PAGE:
Campaign aims to stop UK motorists ‘driving blind’

10.22 | 11 July 2018 | | 5 comments

A new campaign is urging the Government to take ‘direct action’ to reduce the number of traffic collisions caused by drivers with defective vision.

The Driving Blind Campaign calls for a change in legislation to require drivers to be tested by an optician before their driving test and at every subsequent licence renewal application. The campaign includes a petition (available on the link above) which people are being urged to sign to show their support.

The campaign bemoans the current UK driving test for neglecting any assessment of peripheral vision, described as a ‘critical factor’ in a driver’s ability to judge the full extent of their surroundings.

Driving Blind was launched on the back of Association of Optometrists figures which estimate that there are 3,000 casualties on UK roads every year where poor vision is a ‘key factor’.

The campaign also points to figures obtained from the DVLA which indicate that nearly 50,000 motorists had their licence revoked or refused between 2012 to 2016 due to poor vision.

Campaign spokesman Nigel Corbett will present a ‘Good Vision Manifesto’ to the House of Commons – outlining the call for new drivers to be vision tested and certified by an optician, with follow-up tests every decade up to the age of 70 years, and then every three years thereafter.

Nigel Corbett said: “To its shame, the UK allows most new drivers to be responsible for controlling a ton of metal, when the only assessment of their visual capacity is a basic vision test conducted by a non-medically qualified driving test centre worker.

“In theory, they can then drive for the rest of their lives without ever having to prove their vision is fit for purpose.  We need drivers to provide evidence from an optical professional that their eyes are roadworthy before they get their licence and then at regular intervals over their driving career.”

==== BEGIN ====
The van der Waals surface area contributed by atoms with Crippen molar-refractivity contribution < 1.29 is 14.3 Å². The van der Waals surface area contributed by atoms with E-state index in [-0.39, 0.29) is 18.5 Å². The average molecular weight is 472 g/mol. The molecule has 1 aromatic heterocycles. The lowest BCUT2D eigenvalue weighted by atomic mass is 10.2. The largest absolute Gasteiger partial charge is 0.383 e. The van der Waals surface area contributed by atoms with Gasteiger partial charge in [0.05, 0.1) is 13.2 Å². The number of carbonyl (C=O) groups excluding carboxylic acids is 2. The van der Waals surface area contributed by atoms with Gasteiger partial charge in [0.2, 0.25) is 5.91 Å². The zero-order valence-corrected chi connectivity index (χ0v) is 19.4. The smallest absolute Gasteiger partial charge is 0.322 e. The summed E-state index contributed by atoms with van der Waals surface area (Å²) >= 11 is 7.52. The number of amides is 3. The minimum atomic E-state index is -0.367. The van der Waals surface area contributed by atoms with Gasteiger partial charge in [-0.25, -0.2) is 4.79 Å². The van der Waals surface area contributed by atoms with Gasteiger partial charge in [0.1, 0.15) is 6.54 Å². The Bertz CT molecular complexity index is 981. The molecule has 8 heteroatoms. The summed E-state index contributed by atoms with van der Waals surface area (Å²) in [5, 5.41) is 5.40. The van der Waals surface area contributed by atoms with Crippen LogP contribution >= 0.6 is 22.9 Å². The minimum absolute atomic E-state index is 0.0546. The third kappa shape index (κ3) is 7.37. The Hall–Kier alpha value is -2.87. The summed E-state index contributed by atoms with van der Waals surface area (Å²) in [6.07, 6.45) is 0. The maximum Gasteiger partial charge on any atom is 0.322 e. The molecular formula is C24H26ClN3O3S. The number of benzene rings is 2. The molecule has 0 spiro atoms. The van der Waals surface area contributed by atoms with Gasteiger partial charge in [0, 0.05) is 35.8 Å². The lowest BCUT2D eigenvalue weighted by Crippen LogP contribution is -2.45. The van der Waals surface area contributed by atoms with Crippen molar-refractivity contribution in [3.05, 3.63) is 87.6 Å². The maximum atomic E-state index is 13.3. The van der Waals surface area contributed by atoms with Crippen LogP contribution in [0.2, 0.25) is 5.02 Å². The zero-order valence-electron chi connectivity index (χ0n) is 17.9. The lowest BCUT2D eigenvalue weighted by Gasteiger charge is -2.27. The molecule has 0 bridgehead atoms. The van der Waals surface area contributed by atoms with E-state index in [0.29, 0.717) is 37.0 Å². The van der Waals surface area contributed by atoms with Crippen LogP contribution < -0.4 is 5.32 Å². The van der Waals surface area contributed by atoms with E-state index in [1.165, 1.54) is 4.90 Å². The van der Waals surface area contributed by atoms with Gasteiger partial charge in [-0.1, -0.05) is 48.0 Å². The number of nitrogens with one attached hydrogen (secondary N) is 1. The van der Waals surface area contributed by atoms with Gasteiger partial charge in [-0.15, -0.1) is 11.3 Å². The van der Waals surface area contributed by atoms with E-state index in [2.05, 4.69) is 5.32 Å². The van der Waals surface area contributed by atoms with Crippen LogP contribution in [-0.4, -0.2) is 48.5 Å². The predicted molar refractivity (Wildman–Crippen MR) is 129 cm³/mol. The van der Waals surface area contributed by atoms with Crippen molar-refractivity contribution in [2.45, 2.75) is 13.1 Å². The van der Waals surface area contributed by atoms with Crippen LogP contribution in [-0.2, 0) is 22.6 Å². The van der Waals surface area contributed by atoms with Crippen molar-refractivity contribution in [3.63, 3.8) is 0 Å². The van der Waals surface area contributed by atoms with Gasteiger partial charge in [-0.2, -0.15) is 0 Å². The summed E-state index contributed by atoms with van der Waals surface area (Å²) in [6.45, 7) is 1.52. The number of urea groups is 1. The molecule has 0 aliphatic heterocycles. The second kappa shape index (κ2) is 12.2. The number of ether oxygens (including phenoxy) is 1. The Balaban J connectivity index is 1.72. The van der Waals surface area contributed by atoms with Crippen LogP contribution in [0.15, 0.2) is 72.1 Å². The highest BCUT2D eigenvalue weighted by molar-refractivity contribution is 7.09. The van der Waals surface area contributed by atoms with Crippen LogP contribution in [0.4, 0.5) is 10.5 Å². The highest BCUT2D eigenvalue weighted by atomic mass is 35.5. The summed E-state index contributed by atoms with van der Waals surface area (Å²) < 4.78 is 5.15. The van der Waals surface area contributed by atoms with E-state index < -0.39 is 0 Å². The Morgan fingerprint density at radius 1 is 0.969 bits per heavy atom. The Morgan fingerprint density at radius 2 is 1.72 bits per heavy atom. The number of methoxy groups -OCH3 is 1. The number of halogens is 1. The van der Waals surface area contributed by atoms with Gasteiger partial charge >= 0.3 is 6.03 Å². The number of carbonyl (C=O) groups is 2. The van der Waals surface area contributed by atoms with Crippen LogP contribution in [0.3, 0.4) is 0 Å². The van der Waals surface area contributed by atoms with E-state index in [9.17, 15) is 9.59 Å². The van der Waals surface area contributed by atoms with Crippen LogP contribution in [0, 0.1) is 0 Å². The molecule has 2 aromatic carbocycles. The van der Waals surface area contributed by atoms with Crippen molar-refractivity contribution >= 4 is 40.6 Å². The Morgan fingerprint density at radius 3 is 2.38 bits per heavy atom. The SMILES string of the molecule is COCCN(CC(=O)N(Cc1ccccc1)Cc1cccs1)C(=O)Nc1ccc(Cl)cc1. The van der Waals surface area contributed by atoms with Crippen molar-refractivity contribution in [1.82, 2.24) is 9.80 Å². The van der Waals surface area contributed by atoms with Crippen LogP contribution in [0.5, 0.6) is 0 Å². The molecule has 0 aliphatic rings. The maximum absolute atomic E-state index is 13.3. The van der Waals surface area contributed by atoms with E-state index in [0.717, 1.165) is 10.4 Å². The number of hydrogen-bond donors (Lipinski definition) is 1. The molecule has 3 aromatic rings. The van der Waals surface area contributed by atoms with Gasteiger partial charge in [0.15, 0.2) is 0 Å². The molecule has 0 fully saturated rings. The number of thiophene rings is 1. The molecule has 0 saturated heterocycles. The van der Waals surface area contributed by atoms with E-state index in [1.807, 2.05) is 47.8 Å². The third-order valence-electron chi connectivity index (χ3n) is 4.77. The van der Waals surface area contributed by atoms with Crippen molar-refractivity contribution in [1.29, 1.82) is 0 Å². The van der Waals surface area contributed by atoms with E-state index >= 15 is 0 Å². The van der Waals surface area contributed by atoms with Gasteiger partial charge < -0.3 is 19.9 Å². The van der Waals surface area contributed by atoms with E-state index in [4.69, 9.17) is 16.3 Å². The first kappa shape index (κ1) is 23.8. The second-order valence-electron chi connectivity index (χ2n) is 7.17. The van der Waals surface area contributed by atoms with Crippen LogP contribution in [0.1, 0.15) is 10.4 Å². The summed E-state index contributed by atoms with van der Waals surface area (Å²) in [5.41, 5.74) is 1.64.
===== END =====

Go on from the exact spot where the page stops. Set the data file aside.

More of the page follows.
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    Perhaps they should implement an eye test as soon as you have an accident – that way you can rule that out instead of implementing across the board rules. That way the party at fault could pay through their insurance as it’s the drivers responsibility for their body to be in good condition to get behind the wheel – otherwise they’ll be making a rule if your in a bad mood got a flu as there are plenty of things that can affect an accident.

    I agree the fact that it needs to be addressed but if u get behind the wheel you have a responsibility for other road users and if you caused the accident then you should be responsible if you can’t see where ya going why are you driving it’s not rocket science.

    Mark bishop, Wolverhampton
    Agree (0) | Disagree (1)

    What about colour blindness ? Some people cannot see if traffic lights are red !

    susan feest, bath
    Agree (1) | Disagree (1)

    Human visual acuity at night falls below the threshold for being legally blind. Even in a well lit nighttime scene our vision is severely degraded, so that being the case, why don’t more accidents happen at night?

    Duncan MacKillop, Lower Quinton
    Agree (0) | Disagree (1)

    Successive recent studies have shown there is significant public support (around 90%) for the introduction of compulsory vision screening for drivers. We have clear legislation applicable to the rules governing driving under the influence of alcohol or drugs for example, yet the rules applicable to driving with poor vision are based on self-regulation. So are drivers with poor vision deemed to be less of a danger to other road users and pedestrians? Governments have previously argued that uncorrected poor vision is not a major factor in road traffic accidents, but I wonder how many drivers would really be willing to admit to a police officer at the scene of an accident that their poor vision was a contributory factor?

    This campaign is offering a simple and pragmatic solution to ensure the public is not driving blind in order to help make our UK roads safer and reduce the number of people needlessly killed or injured as a result of poor driver vision.

    Nigel Corbett, Bristol
    Agree (11) | Disagree (2)

    My wife used to work in the optical profession and please believe me, the level of lack of knowledge (I’m putting this kindly) of people who are driving with poor eyesight is astonishing.

    In terms of the campaign, yes I know that opticians will always want more business, but let’s get behind the spirit of this. It is surely not unreasonable for a safe system approach to intervene once every 10 years and check eyesight. An eyesight test costs only around £20 and the cost should be borne by the driver or wrapped into the overall license renewal application fee.

    Peter Whitfield, Liverpool
    Agree (20) | Disagree (1)

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